The external role of the Belgian Presidency: out of the limelight, into the shadow?

readjusting_csl_pres.jpg

Year of publication: 2011
Author(s): Edith Drieskens, Peter Debaere, Eline De Ridder, Skander Nasra
Appeared in: Readjusting the Council Presidency. Belgian Leadership in the Council
Publisher: Academic & Scientific Publishers(Academic & Scientific Publishers)

Abstract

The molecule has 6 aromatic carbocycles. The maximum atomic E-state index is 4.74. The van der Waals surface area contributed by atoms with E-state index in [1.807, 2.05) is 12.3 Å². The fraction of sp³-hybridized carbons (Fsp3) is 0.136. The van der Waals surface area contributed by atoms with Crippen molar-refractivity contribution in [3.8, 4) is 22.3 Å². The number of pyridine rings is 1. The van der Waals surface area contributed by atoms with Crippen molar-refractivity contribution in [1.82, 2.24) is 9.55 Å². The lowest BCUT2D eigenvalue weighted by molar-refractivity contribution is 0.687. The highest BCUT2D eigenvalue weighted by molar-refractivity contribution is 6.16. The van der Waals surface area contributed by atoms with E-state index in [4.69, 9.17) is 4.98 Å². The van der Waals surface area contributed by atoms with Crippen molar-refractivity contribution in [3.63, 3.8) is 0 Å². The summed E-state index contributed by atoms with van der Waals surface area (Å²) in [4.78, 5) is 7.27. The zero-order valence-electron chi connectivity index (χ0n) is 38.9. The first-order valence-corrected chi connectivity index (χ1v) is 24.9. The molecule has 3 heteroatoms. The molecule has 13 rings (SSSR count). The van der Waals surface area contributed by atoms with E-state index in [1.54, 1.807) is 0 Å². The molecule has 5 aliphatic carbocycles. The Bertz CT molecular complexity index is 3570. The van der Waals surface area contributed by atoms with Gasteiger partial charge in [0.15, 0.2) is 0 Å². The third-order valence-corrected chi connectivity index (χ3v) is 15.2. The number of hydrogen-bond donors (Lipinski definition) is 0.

The Lisbon Treaty delivered substantial institutional changes to the EU’s institutional set-up. It decapitated the rotating Council Presidency but at the same time strengthened the legislative role of the Council of Ministers. The rotating Council Presidency was still finding its place in this new institutional environment when Belgium took the Presidency chair in July 2010. Belgium was therefore the first Member State to experience how the position of the chair of the Council of Ministers has changed. By taking a close look at the institutional changes, the particularities of Belgium and the policy areas that are on the EU’s agenda, this book investigates how the rotating Presidency is affected by the Lisbon Treaty and how the Belgian Presidency has implemented the EU’s new rule-book. It shows that Belgium has created a new style rotating Presidency, going back to the basics of chairing the Council while adjusting it to its new political and institutional environment. The area of EU external relations is covered by Chapter 11. Edith Drieskens, Eline De Ridder, Skander Nasra and Peter Debaere discuss a wide range of external policy issues, such as enlargement, trade and the multilateral agenda.